In 2017, honesty will be the best sales policy
A brand is not just a logo. It’s everything you are and everything you do in terms of both your image and your communications. Or to use a less fashionable but more familiar term, it’s your reputation.
And businesses look to us agencies to help them build their brand and cement their reputation – to present them in the best possible light.
But there are natural limits. You can’t make a silk purse out of a sow’s ear. Or to put it more bluntly, you can’t put a spin on incompetence, or worse corruption, as Volkswagen and now Rolls-Royce have discovered.
These once venerable firms, formerly bywords for reliability and quality, have rubbished their own brands through sharp practice and double-dealing. Fortunately for them, many years of brand building and innovative advertising, coupled with some excellent recent media management will probably see them through; but very few firms have that investment and emotional buy in from their target audience to fall back on.
Agencies like ours can make the mediocre look good and the good great. But we’re not miracle workers. We can’t bring the dead back to life. So as we launch ourselves into 2017, my advice to businesses is to beware of airy promises to ‘exceed customer expectations’, or if you do make sure it’s in a good way. Concentrate rather on retaining your credibility.
After a year in which we have seen exposés of wholesale corruption in business, sport, politics, entertainment and even the church, it seems that all you’ve got to do to stand out from the competition is to keep your nose clean!
Another complaint that was voiced abroad last year was that ‘the public have had enough of experts’, a view that some have claimed has driven the social and political upheaval of Brexit and the triumph of Trump. They’ve got a point. Experts have their own agendas that do not always agree with or serve the common good.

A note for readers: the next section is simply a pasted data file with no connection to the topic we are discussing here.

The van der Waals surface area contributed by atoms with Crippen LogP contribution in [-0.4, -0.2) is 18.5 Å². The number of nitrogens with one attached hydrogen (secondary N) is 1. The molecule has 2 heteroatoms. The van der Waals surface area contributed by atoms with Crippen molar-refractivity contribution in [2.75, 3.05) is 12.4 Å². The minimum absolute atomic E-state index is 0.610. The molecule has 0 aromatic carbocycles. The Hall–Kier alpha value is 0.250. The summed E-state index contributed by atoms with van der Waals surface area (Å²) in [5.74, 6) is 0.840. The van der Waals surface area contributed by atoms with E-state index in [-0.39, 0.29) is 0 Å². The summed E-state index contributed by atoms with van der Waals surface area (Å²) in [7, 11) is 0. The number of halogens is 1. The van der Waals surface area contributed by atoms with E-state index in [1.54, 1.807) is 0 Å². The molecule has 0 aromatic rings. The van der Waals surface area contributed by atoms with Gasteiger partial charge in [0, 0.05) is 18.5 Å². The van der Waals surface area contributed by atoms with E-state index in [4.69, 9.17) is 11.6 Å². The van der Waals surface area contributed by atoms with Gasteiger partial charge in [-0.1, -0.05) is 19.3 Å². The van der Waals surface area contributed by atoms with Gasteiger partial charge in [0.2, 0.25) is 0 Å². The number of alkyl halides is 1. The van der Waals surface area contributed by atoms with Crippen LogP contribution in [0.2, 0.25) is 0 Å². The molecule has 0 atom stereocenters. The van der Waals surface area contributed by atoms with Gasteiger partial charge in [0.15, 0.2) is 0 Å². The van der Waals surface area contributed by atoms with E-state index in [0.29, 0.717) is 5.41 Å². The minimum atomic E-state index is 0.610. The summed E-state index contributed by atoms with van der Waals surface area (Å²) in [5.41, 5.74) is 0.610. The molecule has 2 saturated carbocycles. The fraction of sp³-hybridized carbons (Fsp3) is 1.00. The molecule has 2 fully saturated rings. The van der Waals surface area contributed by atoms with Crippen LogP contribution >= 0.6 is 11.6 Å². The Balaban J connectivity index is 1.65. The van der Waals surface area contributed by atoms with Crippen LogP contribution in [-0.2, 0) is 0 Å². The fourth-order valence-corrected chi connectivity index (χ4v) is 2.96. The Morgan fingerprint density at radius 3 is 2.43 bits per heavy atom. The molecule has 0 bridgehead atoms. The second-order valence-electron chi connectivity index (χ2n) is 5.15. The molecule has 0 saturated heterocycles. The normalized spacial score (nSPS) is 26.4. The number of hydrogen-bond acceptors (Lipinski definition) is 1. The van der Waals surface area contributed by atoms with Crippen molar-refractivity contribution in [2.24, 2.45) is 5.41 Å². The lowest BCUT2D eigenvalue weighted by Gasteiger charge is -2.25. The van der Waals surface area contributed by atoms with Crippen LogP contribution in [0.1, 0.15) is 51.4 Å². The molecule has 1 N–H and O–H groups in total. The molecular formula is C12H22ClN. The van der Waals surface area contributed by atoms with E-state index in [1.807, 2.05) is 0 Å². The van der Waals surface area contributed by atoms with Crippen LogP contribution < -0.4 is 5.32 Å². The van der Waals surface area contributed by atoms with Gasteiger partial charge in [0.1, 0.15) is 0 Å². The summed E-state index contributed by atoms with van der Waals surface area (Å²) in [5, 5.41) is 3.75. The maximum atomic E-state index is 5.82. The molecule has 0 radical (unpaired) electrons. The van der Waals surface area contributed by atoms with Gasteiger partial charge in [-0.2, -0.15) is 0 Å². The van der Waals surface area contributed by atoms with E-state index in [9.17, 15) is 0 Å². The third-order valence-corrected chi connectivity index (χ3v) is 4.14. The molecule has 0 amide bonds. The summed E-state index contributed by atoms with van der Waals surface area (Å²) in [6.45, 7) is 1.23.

We have them in our industry. They generally come with titles like Digital Marketing Guru or Social Media Black Belt: you can’t open your email without a dozen of them clamouring for your business.
My prediction for 2017 is that business is going to grow weary of and become disillusioned with such one trick ponies very quickly.
The logic is simple. If you consult a specialist it stands to reason that he or she is going to recommend their speciality, whether or not it is the solution to your marketing problem.
Put it this way: would you employ a tradesman with only a hammer in his tool box? Sure, there are some jobs that only a hammer can do. But for most building and maintenance work you need a full set of tools. Not that specialists aren’t valuable members of any team (we use them ourselves on occasion), it’s just that as part of a team they’re usually far more effective.
Ditto with marketing your business. Don’t get me wrong. My example in this case being digital media is an important part of the marketing mix. But it’s a part, not the whole, and it should complement, not replace traditional media like print and TV. And whilst we’re on the subject, ignore what the ‘experts’ tell you about the future of marketing being non-interruptive. If you don’t believe me check out the interruptive ads on your Facebook page, or the next commercial news website you visit. They all recognise and resort to the power of the hard sell; they just happen to, for the most part, do it really, really badly!
So there you have it. Stay honest and be media agnostic. Make that your marketing strategy for 2017 and you won’t go far wrong.
Twitter: @rick_simpsons @SimpsonsCreate